“It also highlights that even if you don’t have a fever but you have any kind of acute respiratory infections symptom like sore throat, cough, runny nose, then you should be getting tested.”

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Medical director for infection prevention and epidemiology at Monash Health, Professor Rhonda Stuart, said the severity of COVID-19 differed greatly between people tested in the community and patients sick enough to present to an emergency department.

“When we are ringing through positive results for people in the community, a lot of people only have really mild symptoms, so just a bit of a fever, a sore throat, or a bit of sniffle,” she said.

Only 10 to 15 per cent of people with COVID-19 require hospitalisation – a figure that has remained largely unchanged throughout the pandemic.

“What brings people to hospital is shortness of breath, that’s the main thing people get concerned about, and feeling short of breath with a cough that is getting progressively worse,” Professor Stuart said. “Often they will come into hospital with a fever.”

Professor Stuart has noted striking differences between age groups struck down with the virus.

While children were more likely to present with a fever and milder symptoms such as loss of appetite, elderly patients often came to hospital confused or after falling and injuring themselves.

“The elderly can present with things that are not classically coronavirus,” she said. “Things like increased falls, increased confusion and delirium – they’re the things we need to be careful of and watching out for in the elderly.

“It’s a very tricky virus and it presents in so many different ways, so we have always got to be thinking, ‘Could this be COVID?’ no matter what presentations we are seeing to the hospital.”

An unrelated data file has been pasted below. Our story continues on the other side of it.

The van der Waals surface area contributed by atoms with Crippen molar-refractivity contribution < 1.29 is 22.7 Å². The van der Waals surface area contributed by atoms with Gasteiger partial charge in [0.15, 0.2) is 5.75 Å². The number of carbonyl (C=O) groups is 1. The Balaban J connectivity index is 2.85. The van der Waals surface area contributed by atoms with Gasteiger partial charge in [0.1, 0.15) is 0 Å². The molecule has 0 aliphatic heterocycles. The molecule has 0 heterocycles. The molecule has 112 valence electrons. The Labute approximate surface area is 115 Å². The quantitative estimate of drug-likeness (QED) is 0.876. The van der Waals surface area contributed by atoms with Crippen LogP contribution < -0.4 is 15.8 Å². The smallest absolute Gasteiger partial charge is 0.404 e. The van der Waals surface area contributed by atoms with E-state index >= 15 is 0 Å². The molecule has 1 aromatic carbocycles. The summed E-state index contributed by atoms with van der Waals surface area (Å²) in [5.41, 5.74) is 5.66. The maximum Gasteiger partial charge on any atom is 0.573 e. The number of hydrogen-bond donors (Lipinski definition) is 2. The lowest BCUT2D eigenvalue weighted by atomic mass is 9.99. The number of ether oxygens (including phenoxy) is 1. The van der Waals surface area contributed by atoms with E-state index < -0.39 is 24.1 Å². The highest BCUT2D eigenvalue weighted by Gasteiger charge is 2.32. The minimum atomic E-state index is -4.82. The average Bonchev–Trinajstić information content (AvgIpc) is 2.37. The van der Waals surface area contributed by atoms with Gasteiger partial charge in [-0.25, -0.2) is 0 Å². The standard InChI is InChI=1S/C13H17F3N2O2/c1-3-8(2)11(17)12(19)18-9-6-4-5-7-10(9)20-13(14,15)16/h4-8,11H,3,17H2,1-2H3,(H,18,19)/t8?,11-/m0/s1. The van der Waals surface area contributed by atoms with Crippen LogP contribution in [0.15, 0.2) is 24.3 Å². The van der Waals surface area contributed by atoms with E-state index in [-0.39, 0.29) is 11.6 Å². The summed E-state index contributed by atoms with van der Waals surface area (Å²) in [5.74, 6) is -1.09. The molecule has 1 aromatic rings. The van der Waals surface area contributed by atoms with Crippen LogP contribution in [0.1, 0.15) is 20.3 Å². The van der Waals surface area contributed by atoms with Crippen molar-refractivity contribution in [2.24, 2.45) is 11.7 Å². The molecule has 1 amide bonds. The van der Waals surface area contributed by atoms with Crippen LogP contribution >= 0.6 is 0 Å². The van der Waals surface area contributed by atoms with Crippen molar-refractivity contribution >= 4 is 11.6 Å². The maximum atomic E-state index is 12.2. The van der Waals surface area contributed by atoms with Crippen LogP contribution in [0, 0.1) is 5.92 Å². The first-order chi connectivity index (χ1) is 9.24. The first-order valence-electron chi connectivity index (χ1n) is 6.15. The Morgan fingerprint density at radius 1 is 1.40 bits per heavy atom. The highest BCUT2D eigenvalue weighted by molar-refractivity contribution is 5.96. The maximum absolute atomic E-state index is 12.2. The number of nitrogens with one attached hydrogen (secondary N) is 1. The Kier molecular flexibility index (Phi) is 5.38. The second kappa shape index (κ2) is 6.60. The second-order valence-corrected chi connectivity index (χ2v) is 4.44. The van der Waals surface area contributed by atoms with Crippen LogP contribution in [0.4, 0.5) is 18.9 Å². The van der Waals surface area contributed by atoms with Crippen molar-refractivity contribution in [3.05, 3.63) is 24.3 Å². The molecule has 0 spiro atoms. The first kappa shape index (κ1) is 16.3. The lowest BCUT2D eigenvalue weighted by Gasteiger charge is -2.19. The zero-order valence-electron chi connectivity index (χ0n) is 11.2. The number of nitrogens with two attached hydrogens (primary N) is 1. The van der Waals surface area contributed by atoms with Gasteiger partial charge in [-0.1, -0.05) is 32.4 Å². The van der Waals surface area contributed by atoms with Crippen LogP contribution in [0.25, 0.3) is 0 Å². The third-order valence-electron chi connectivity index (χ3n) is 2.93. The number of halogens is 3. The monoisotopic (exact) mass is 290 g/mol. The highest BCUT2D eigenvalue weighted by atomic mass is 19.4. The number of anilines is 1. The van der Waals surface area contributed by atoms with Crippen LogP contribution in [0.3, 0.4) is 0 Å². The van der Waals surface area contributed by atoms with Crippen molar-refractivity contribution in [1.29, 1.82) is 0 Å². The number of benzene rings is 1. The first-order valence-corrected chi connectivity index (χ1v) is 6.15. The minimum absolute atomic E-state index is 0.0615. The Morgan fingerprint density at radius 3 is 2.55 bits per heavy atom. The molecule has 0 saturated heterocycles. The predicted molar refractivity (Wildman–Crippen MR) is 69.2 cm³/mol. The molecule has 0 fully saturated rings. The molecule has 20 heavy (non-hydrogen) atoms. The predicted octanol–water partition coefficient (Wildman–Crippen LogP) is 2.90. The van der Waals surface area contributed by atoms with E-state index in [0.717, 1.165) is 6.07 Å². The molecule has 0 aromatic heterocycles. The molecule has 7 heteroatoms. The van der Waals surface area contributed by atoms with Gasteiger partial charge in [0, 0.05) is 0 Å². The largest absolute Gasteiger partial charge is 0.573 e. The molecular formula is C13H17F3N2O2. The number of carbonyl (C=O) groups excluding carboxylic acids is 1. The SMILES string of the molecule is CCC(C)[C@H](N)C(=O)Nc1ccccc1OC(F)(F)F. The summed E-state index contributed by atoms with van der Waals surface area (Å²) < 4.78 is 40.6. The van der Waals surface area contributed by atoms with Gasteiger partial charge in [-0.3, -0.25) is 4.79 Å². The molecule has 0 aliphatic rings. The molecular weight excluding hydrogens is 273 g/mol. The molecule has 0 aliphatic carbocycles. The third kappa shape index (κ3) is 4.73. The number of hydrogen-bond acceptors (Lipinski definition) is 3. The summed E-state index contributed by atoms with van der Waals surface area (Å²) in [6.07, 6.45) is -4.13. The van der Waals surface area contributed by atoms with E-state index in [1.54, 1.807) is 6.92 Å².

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Delirium is an acute condition characterised by an abrupt change in the brain that causes confusion and reduced awareness.

Professor Stuart said Monash Health had treated an increasing number of elderly patients in recent months, whereas the first surge of infections largely involved returned travellers.

“We’ve had so much more transmission this time around that we are seeing more cases and then … we have a whole range of people having no symptoms right through to people needing intensive care,” Professor Stuart said.

She said the good news was the virus did not appear to be making people sicker.

“From what I have seen there is no worsening sort of strain from presentations – it’s just the pure numbers of people being infected increasing,” she said.

A breakdown of Victorians being tested, which was obtained by The Age and The Sydney Morning Herald, shows that of the more than 2.4 million people tested for the virus across the state, people aged in their 20s and 30s made up almost 40 per cent.

Those in the 30 to 39 bracket made up the highest proportion of people tested, at 19.8 per cent of all tests, followed by Victorians aged 20 to 29 (17.7 per cent), 40 to 49 (14.8 per cent), 50 to 59 (12.8 per cent) and 60 to 69 (9.5 per cent).

Children aged nine and under made up of almost 7 per cent, followed by those aged 10 to 19 (6.5 per cent). People aged 70 to 79 made up 6 per cent of all those tested.

Victorians aged 80 to 89 made up just 4 per cent, followed by people aged over 90 at less than 2 per cent of people tested.

A health data snapshot released by NSW last week showed stark differences in virus symptoms across age groups, with young children and the elderly more likely than other cohorts to have diarrhoea, nausea and vomiting.

Emergency doctors nationwide have previously reported increasingly seeing certain types of skin rash or sore and discoloured fingers or toes that appear to be a manifestation of coronavirus. Temporary loss of taste and smell is also a common symptom.

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Melissa Cunningham is The Age’s health reporter.

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